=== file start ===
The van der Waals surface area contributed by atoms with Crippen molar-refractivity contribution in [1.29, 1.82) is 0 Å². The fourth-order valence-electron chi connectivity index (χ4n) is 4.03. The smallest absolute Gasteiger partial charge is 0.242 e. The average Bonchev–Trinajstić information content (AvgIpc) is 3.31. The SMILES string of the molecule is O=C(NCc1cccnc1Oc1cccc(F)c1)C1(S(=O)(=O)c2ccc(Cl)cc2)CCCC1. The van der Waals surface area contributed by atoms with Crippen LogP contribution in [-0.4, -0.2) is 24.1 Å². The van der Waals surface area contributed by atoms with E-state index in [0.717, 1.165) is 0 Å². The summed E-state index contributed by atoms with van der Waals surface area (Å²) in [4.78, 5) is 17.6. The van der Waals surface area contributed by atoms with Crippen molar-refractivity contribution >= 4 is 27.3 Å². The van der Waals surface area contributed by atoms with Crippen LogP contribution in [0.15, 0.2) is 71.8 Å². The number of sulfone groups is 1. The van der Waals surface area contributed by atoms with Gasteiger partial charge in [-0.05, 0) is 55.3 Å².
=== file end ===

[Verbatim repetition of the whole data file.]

The van der Waals surface area contributed by atoms with Crippen molar-refractivity contribution in [1.29, 1.82) is 0 Å². The fourth-order valence-electron chi connectivity index (χ4n) is 4.03. The smallest absolute Gasteiger partial charge is 0.242 e. The average Bonchev–Trinajstić information content (AvgIpc) is 3.31. The SMILES string of the molecule is O=C(NCc1cccnc1Oc1cccc(F)c1)C1(S(=O)(=O)c2ccc(Cl)cc2)CCCC1. The van der Waals surface area contributed by atoms with Crippen LogP contribution in [-0.4, -0.2) is 24.1 Å². The van der Waals surface area contributed by atoms with E-state index in [0.717, 1.165) is 0 Å². The summed E-state index contributed by atoms with van der Waals surface area (Å²) in [4.78, 5) is 17.6. The van der Waals surface area contributed by atoms with Crippen molar-refractivity contribution >= 4 is 27.3 Å². The van der Waals surface area contributed by atoms with Crippen LogP contribution in [0.15, 0.2) is 71.8 Å². The number of sulfone groups is 1. The van der Waals surface area contributed by atoms with Gasteiger partial charge in [-0.05, 0) is 55.3 Å².